If you have signs of the following symptoms severely, then you are likely to have a dehydration headache:

  • Fatigue
  • Dizziness
  • Extreme thirst
  • Muscle and heat cramps
  • Dry mouth
  • Decreased or dark-coloured urination
  • Loss of skin elasticity
  • Low blood pressure
  • Increased heart rate

Seek medical attention promptly if you have dehydration headache issues, as it may result in other problems such as diarrhoea, vomiting, excess urination, fever, and more if left unnoticed!

How to treat dehydration headaches?

In simple terms, a dehydration headache is caused by electrolyte and fluid loss. It gets better and makes you relieve pain in a few hours with some at-home treatments such as:

  1. Drink water regularly – Take sips of water frequently and avoid drinking too much water too quickly. Keep your body hydrated!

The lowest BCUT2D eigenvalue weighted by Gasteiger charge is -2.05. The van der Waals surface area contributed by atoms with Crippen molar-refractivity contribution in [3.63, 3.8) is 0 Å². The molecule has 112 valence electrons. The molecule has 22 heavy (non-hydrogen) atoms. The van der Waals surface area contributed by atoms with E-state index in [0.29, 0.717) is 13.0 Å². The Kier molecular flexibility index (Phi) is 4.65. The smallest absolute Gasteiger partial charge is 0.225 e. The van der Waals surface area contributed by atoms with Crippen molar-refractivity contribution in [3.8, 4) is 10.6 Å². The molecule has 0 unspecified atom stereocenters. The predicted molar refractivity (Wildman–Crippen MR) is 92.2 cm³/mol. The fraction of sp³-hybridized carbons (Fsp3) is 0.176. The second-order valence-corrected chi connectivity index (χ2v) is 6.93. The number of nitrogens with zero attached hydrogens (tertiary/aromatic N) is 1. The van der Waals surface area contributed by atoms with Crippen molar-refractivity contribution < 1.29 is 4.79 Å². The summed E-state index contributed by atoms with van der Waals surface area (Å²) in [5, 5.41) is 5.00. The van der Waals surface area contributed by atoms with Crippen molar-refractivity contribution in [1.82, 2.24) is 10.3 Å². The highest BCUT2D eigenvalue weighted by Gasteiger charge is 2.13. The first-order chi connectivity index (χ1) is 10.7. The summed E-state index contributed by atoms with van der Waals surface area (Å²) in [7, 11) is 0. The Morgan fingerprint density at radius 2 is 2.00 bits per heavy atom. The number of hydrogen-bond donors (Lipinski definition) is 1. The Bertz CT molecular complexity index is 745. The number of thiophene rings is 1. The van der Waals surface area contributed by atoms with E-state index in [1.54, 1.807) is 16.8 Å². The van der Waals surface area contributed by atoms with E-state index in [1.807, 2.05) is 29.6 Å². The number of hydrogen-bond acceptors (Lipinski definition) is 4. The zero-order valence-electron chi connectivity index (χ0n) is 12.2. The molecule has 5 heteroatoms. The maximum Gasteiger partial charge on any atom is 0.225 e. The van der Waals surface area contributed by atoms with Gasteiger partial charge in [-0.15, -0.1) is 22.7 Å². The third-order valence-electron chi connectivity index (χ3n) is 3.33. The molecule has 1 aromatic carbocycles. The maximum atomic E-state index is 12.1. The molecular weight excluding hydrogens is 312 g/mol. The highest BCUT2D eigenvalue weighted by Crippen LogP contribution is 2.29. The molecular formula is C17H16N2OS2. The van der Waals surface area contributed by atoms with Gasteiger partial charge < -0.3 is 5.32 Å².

2. Try relaxing – Give time to rest your body from physical activities. For example, relax in a calm, shady place if you work in the heat. This way, you can stay active.
  3. Take pain relievers – If your headache does not improve after drinking adequate water, then you can try over-the-counter (OTC) non-steroidal anti-inflammatory pain relievers with the consultation of healthcare providers. However, avoid certain caffeine medicines, as they can worsen your headache.
  4. Use cold compressors – Ice packs are a comfortable option when you think your head is pounding. Applying a cold compress can relieve pain instantly. Also, you can use a washcloth with cold water and place it on your forehead.